"We had to show we could cobble together financing," Savarino said. "It all ended up moving along, though in fits and starts."

After presenting at a conference in London, Arterial assembled financing from South Africa's Standard Bank Plc, Australia's Macquarie Group Ltd., the Industrial Development Corp. of South Africa, and Dutch Development Bank FMO. And it just hired Group Five of South Africa to oversee construction and toll operations.

Perhaps most significantly, it had to overcome an election and transition last year to a new government, which could have derailed the entire effort. Instead, the new administration picked up from where the old left off, reaffirming the earlier agreement.

After a five-year odyssey of sorts, the consortium just received the final "concession" from the government Dec. 16, granting it the exclusive authority for the project.

"For us, it's pretty rewarding," said Savarino, in a telephone interview from Hong Kong. "It's just very gratifying to be a part of it."

The contract is scheduled to receive approval by the Ghanaian Parliament later this month.

"We're pretty well in shape for when the final concession comes through Parliament to get the ball rolling and get this project done," said Hurst, a Canadian developer who is the former Director of Finance and International Development at Savarino.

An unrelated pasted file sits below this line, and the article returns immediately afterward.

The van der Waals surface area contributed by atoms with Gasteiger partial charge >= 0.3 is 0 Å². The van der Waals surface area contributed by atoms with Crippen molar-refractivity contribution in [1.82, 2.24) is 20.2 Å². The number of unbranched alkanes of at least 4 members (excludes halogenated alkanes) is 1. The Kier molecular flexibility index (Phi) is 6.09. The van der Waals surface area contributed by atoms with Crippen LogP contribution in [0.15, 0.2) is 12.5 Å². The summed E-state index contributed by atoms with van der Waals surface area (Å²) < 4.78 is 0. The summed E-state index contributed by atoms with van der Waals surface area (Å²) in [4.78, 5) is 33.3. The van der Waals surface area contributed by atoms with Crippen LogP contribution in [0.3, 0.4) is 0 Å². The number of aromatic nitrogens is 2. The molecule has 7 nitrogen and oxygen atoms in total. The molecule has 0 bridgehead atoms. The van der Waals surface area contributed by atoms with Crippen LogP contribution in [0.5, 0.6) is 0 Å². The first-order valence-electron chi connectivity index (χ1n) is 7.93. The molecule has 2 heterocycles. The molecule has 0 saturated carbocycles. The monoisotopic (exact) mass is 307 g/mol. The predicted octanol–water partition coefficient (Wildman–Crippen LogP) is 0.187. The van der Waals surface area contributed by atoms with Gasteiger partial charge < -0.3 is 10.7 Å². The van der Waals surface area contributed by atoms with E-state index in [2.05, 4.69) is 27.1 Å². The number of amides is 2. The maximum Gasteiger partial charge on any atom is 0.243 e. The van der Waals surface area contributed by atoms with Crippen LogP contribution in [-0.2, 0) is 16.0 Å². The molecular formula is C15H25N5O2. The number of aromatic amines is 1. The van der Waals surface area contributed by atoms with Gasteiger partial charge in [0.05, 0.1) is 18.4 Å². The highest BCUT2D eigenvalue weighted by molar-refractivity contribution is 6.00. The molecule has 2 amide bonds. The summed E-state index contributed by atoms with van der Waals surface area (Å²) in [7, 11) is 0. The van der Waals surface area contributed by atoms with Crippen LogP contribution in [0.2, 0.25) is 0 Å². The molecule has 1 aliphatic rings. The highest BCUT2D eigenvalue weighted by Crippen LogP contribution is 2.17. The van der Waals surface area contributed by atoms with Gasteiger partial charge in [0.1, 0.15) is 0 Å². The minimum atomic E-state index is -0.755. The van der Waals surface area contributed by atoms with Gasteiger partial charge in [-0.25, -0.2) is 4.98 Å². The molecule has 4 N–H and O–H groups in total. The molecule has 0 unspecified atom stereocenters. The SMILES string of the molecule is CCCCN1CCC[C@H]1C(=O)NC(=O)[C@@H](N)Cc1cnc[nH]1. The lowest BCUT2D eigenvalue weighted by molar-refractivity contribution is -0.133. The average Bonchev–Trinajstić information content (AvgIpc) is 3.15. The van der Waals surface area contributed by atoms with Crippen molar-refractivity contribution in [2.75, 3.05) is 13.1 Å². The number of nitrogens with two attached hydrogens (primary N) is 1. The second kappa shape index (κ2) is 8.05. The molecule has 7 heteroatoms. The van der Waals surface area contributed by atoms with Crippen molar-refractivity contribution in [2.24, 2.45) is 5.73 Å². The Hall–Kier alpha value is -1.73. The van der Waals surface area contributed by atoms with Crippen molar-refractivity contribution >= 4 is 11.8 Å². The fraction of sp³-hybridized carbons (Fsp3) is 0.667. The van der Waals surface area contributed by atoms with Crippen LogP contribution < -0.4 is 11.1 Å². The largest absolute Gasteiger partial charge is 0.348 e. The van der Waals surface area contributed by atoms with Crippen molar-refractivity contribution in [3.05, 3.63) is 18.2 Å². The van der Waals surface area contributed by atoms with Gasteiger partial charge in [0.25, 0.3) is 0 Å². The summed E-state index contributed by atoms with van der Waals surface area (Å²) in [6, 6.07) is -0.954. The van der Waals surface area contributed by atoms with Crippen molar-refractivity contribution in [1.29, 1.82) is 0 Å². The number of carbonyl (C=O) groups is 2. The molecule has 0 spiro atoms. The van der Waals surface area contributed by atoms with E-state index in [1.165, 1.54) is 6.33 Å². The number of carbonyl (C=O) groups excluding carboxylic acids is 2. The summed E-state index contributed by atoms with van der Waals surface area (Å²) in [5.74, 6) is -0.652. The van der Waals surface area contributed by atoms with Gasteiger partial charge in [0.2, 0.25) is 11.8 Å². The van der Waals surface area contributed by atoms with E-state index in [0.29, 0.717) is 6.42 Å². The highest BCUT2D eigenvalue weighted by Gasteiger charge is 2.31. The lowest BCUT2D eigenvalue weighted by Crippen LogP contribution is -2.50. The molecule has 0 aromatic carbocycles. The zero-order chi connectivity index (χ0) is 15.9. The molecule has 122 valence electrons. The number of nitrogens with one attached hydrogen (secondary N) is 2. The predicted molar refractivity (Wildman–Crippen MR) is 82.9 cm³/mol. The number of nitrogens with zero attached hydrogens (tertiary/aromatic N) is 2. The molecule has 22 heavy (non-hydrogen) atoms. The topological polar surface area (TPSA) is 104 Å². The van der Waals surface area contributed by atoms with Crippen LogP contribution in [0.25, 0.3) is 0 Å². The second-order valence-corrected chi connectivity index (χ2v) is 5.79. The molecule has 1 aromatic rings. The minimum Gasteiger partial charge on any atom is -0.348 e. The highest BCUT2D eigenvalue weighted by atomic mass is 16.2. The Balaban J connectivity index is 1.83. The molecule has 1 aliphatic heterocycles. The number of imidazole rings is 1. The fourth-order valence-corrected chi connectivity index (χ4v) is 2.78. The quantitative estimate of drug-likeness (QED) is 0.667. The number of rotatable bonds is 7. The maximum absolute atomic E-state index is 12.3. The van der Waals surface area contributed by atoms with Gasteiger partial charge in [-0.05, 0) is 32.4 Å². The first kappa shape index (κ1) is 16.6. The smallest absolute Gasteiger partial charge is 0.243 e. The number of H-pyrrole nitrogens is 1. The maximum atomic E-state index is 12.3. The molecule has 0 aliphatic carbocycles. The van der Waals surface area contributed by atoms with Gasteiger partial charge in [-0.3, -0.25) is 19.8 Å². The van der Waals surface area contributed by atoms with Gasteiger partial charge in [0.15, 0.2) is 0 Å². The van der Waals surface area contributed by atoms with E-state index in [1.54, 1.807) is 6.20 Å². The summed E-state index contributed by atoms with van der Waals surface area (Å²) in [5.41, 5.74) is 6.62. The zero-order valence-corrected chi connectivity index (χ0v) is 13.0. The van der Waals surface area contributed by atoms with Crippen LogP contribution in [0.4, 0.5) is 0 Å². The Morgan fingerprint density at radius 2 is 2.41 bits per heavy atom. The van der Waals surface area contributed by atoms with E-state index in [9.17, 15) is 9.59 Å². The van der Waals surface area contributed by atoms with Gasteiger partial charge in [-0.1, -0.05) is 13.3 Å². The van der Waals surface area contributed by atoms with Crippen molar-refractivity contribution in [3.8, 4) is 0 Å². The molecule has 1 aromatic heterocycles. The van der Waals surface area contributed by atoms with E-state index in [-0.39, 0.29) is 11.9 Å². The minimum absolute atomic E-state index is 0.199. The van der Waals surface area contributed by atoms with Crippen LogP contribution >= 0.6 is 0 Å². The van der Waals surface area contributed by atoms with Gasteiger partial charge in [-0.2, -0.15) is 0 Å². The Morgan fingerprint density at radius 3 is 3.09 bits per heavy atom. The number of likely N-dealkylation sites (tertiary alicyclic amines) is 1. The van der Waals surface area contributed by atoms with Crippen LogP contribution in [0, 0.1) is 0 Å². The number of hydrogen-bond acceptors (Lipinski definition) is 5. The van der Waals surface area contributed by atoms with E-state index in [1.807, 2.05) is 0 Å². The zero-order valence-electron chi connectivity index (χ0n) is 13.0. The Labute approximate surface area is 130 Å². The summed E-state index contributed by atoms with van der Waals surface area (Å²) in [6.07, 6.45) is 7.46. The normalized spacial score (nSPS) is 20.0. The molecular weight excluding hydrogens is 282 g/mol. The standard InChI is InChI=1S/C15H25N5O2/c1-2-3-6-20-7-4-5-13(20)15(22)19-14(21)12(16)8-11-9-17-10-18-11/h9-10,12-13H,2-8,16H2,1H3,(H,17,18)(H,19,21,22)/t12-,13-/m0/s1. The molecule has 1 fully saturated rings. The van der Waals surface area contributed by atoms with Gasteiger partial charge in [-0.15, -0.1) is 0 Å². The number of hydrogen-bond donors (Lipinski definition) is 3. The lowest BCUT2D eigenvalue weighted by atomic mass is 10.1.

More Roads Ahead

Arterial's role won't end there. Under a public-private partnership popular for infrastructure in Africa, it will own, operate and manage the highway for 30 years, until the road reverts to the government.

In the interim, Arterial will collect tolls, plus construction, management and maintenance fees from Ghana, covering its costs and ensuring a profit.

And if the venture proves successful, Arterial has also won the rights to build and control several other express highways in Ghana, linking other major cities and towns in an effort the government believes is essential to economic growth.

"We've spent a significant amount of money to get where we have. We've been at it for five years," Savarino said. "This is the first phase. The hope is it works well so that we can go on and do other phases."

Ultimately, the roads as envisioned would extend to Ghana's borders as part of what supporters hope will be a trans-Africa highway system akin to the U.S. interstates.

"The Arterial Roads project is absolutely critical to this government," said Robert Joseph Mettle-Nunoo, Ghana's deputy minister of roads and highways.